Girl Baby Name

Ophelia

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4.5 / 5
24 Times rated
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Quick Facts on Ophelia

  • Gender:
  • Girl
  • Origin:
  • English, Greek, Latin
  • Number of syllables:
  • 3
  • Ranking popularity:
  • N/A
Pronunciation:
o-FEEL-yah
Simple meaning:
Help, succor, support

Characteristics of Ophelia

  • Communicative
  • Creative
  • Optimistic
  • Popular
  • Social
  • Dramatic
  • Happy

Etymology & Historical Origin - Ophelia

Ophelia is the English form of the Latinized Ofelia, a name created by an Italian Renaissance poet, Jacopo Sannazaro (1458-1530), in his pastoral masterpiece “Arcadia” (pub. 1504 in Naples). He fashioned the female name from the Greek “ophelos” (οφελος) meaning “help, succor, support” and placed her in Arcadia, the poem’s utopia where the narrator retreats from the politically chaotic and corrupt Naples. Later in the early 17th century, the English literary giant William Shakespeare borrowed the name for his own tragic heroine in “Hamlet” (c. 1605). In fact, Ophelia is one of the most analyzed female characters in all of English literature. In the play, Ophelia is barely beyond adolescence, a naïve, innocent girl, an obedient daughter, a loving sister, a patient girlfriend…until she finally descends into madness “…as one incapable of her own distress” (all thanks to Hamlet’s rather cruel head-games). See literary references below for more on Ophelia the character. Despite Ophelia’s tragic circumstances in Hamlet, the name was later adopted for usage in the 19th century. It’s always been considered exotic and still rather uncommon, yet it does remain on the female naming charts in England.

Popularity of the Name Ophelia

Ophelia is definitely a great name; that is, for parents who can get past the literal representation of Ophelia in Hamlet and appreciate her more symbolically. Ophelia was probably most popular in the United States during the 19th century and was even quasi-familiar as a baby girl’s name in the first part of the 20th century. By the 1940s, however, parents clearly became disinterested in Ophelia – and, by the conservative 1950s, no one wanted anything to do with this name. In fact, 1958 marks the last year Ophelia would find herself on America’s Top 1000 list. That’s good news for parents looking for a lovely name, but one which is largely neglected. Not to mention this one has some serious Shakespearean cachet. We have heard some belly-aching out there about the possibility of the “Ophelia, I’ll feel ya” schoolyard teasing (but this is a silly reason to reject the name in our humble opinion). There’s also the pedophilia, necrophilia and/or hemophilia word associations, and yet the Greek based “-philia” suffix simply means “to like, be fond of”. And we are fond of Ophelia. Ophie is a cute nickname. In fact, we just met a Border collie named Ophelia whose owner affectionately called her Ophie. A smart name for a smart dog.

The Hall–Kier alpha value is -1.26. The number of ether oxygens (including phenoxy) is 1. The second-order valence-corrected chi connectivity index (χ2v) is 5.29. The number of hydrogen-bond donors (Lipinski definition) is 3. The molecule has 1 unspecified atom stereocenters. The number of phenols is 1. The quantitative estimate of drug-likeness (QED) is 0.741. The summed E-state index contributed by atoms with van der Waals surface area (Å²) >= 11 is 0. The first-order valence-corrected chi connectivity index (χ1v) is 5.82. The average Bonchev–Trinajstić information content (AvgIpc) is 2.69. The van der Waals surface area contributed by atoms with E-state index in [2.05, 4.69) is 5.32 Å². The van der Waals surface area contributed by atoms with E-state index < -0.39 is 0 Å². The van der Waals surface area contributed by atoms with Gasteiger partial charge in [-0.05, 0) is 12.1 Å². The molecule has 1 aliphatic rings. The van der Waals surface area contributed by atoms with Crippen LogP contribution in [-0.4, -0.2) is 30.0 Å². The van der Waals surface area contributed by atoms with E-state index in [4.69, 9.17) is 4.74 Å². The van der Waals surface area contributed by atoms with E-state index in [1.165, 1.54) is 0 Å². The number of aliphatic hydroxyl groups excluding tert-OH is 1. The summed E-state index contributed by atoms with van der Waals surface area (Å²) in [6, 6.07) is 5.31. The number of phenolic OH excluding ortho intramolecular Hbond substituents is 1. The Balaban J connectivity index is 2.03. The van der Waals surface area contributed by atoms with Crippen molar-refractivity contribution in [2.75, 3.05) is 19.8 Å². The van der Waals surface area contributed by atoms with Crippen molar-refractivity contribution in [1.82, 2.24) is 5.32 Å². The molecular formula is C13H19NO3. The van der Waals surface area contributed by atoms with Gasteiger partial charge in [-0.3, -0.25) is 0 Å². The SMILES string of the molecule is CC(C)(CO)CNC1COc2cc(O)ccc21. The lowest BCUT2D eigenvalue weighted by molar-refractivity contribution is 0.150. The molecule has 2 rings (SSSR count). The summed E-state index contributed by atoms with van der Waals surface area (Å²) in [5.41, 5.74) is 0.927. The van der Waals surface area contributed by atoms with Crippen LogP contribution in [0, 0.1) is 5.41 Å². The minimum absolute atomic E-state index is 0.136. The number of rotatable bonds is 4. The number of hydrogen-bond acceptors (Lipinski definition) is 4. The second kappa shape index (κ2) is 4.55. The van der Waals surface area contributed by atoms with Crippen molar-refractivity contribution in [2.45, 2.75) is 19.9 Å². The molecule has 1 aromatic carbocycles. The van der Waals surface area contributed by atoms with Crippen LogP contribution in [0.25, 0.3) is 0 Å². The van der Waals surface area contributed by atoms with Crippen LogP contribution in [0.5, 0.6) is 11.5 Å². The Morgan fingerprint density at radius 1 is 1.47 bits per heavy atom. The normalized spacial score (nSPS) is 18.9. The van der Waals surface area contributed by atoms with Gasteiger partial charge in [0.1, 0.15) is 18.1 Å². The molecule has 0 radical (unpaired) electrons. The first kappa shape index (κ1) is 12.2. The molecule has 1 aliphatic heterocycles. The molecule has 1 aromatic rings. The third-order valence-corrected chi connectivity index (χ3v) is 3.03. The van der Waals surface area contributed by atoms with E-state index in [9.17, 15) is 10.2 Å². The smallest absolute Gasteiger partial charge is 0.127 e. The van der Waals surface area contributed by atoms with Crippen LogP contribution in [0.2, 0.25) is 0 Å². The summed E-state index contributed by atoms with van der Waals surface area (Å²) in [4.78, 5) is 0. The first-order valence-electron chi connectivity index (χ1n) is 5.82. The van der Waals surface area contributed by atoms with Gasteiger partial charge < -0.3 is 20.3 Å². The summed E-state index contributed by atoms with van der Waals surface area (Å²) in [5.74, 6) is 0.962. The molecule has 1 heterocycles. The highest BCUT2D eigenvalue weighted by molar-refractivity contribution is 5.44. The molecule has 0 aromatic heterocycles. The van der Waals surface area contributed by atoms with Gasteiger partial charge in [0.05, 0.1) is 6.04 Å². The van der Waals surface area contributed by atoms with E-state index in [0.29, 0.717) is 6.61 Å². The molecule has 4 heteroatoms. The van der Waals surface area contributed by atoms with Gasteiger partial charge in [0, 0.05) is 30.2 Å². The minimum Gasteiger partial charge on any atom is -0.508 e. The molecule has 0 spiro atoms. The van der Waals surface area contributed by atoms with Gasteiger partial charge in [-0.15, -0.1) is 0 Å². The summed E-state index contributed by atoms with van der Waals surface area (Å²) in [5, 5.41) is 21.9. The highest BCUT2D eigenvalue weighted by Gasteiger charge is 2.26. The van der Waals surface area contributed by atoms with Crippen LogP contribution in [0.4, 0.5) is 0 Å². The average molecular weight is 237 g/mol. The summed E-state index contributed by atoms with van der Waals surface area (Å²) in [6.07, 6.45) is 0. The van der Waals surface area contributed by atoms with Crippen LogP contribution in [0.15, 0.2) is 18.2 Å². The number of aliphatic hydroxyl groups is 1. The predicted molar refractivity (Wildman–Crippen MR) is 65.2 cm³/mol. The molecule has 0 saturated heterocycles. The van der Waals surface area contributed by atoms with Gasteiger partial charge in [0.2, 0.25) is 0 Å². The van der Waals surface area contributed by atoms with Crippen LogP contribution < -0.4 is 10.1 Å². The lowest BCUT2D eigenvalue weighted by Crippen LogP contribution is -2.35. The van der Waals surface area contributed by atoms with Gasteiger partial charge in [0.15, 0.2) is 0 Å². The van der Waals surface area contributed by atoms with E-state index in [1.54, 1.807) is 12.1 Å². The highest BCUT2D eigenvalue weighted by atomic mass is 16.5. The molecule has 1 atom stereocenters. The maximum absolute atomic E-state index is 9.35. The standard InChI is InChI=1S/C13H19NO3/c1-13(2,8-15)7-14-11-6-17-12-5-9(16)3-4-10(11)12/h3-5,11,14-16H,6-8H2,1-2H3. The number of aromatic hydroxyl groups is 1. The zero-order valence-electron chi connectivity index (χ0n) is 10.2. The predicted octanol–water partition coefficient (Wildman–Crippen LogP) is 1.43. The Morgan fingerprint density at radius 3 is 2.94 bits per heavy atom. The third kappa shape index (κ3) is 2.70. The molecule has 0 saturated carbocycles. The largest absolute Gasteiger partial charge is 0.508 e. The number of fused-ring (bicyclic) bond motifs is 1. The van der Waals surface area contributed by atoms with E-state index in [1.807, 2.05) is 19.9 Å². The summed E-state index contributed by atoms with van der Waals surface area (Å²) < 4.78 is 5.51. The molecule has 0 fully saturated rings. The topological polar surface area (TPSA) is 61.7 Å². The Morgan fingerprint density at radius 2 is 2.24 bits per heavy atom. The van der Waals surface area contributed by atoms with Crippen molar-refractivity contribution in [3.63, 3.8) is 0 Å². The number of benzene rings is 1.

Popularity of the Girl Name Ophelia
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Cultural References to the Baby Name - Ophelia

  • Literary Characters of the baby name Ophelia

    Literary Characters of the Baby Name Ophelia

    Ophelia (Hamlet) Ophelia is one of William Shakespeare’s most well-known tragic heroines, the ill-fated beauty in the famous tragedy, Hamlet, believed to have been written around 1602. Ophelia is a potential bride for the young Prince of Denmark, but the murder of his father and his mother’s subsequent marriage to the suspected murderer, his uncle, have distracted Hamlet from romantic pursuits. Ophelia is the daughter of Polonius, the Lord Chamberlain of the Court; she is a gentle, beautiful young noblewoman who is truly in love with Hamlet. It is Hamlet’s feigned madness that results in the death of Ophelia’s father and the dismissal by Hamlet of Ophelia herself, with the terrible consequence of realized madness for the lovely young girl. Long decried by feminists for her passive submission to the men in her life, and her solution of suicide, Ophelia has a lot to live up to by 21st century standards. Nonetheless, as a symbol of feminine goodness in the face of the gendered powerlessness of her time, she is unsurpassed.